Politics often raises collateral issues. All the recent publicity about Sarah Pallin’s daughter raised the issue of teenage marriages. Sarah Kershaw wrote about it in a recent article in the September 4, 2008, New York Times entitled, "Now, the Bad News on Teenage Marriage." See entire article at
I had not given a lot of thought to teenage marriage. The article says, "The median marrying age for women in the late 1950s was about 19, according to David Popenoe, co-director of the National Marriage Project at Rutgers University and an emeritus professor of sociology there. But a marriage between 19-year-olds — or even 17- or 18-year-olds — then would not have been described as a "teenage marriage," he said. It was too routine to be given a special label." I was also fascinated to learn that now "Over the last 35 years the median age for first marriages in America has risen dramatically, from 23 for men and 21 for women in 1970 to 27.5 for men and 25.5 for women in 2006, according to William A. Galston, a senior fellow in governance studies at the Brookings Institution."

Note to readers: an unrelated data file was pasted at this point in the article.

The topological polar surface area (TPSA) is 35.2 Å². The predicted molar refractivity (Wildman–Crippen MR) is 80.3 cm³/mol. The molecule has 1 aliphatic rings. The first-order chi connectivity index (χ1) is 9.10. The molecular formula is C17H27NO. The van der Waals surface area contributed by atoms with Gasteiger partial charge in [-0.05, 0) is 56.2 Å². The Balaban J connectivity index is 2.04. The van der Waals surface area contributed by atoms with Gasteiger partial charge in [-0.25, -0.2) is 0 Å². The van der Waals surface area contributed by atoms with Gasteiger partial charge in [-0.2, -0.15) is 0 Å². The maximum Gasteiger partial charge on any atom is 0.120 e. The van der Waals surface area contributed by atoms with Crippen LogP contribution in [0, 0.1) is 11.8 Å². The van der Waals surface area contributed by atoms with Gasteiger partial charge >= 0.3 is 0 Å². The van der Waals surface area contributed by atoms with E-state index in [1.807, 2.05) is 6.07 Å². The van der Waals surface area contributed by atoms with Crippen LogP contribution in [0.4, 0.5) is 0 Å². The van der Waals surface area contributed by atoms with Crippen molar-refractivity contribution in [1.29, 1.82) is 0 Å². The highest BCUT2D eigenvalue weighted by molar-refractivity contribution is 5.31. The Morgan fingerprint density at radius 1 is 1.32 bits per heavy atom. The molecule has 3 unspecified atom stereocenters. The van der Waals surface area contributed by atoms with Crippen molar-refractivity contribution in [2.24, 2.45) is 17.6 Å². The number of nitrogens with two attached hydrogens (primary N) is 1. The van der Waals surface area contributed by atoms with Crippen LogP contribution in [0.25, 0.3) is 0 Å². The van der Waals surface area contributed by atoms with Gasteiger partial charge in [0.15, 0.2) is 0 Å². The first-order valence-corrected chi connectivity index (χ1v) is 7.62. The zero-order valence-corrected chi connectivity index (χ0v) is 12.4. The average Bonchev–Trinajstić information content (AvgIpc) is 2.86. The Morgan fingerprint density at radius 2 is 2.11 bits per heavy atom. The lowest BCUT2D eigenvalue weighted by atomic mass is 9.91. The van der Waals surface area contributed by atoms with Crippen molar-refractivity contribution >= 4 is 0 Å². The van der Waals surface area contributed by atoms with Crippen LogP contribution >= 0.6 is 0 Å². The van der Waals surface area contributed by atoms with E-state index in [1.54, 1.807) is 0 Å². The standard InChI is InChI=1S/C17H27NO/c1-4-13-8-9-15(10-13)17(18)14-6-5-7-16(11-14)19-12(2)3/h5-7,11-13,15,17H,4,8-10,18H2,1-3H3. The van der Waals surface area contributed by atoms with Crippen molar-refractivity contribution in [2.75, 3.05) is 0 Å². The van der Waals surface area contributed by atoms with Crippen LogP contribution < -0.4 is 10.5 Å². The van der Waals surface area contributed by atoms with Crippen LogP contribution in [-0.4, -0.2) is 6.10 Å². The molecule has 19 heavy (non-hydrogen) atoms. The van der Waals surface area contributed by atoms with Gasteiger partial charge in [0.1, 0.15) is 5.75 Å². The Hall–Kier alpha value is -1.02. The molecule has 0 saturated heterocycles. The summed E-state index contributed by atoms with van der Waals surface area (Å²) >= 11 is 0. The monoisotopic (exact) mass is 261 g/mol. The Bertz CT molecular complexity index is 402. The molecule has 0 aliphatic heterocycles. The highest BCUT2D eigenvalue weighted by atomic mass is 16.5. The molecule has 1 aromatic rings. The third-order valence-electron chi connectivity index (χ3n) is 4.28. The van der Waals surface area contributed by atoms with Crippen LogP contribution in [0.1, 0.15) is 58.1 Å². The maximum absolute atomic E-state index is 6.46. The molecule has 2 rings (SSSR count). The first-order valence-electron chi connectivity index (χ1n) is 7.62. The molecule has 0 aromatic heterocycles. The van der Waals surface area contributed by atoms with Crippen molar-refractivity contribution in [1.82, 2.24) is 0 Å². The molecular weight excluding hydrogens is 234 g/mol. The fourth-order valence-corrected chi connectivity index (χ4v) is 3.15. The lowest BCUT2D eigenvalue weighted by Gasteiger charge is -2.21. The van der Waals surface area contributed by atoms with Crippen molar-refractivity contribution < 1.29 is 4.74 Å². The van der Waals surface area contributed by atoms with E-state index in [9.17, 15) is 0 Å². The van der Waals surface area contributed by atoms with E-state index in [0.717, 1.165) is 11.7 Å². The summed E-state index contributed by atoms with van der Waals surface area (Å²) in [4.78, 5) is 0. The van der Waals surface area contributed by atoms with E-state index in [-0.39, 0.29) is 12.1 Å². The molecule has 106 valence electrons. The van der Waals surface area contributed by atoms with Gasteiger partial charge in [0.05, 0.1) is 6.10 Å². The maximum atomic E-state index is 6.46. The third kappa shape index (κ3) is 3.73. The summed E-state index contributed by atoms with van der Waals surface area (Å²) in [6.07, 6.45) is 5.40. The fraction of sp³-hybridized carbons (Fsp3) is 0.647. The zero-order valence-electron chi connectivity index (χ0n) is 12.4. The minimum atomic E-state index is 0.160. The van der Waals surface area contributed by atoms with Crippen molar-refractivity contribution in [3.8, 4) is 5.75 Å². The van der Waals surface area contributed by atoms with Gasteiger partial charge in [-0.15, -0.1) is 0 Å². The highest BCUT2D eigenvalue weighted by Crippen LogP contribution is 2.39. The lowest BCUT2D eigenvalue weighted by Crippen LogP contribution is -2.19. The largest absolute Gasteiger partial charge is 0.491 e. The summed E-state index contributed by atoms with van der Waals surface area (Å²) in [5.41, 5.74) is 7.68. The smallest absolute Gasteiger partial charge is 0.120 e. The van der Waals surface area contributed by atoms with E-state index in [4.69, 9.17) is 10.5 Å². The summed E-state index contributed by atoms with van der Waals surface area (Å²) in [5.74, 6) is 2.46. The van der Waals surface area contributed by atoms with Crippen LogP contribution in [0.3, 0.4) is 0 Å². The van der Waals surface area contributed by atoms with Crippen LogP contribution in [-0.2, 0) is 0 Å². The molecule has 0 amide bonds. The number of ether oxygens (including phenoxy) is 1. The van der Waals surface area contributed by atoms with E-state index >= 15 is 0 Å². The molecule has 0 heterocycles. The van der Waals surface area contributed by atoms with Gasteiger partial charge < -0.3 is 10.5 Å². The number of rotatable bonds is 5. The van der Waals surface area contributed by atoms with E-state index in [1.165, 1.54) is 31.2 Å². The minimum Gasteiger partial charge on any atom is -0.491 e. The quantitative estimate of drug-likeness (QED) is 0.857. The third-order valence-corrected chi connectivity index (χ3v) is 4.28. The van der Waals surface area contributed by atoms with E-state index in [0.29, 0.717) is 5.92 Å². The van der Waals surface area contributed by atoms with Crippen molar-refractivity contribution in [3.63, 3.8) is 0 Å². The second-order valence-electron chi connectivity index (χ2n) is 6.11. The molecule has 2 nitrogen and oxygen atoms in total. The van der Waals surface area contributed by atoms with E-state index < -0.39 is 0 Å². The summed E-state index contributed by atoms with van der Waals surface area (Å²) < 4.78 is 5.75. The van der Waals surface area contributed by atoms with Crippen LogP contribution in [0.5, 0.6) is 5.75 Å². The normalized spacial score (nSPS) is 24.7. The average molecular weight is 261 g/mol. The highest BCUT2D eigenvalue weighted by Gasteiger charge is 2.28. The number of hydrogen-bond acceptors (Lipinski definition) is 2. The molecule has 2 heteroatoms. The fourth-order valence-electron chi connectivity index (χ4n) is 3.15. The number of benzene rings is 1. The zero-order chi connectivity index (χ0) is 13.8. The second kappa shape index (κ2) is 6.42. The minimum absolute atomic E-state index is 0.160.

She says in the article that "Studies show that today teenage marriages are two to three times more likely to end in divorce than are marriages between people 25 years of age and older. The most comprehensive study on marriage and age that sociologists cite was published by the Centers for Disease Control and Prevention in 2001, from 1995 data, and it found that 48 percent of those who marry before 18 are likely to divorce within 10 years, compared with 24 percent of those who marry after age 25."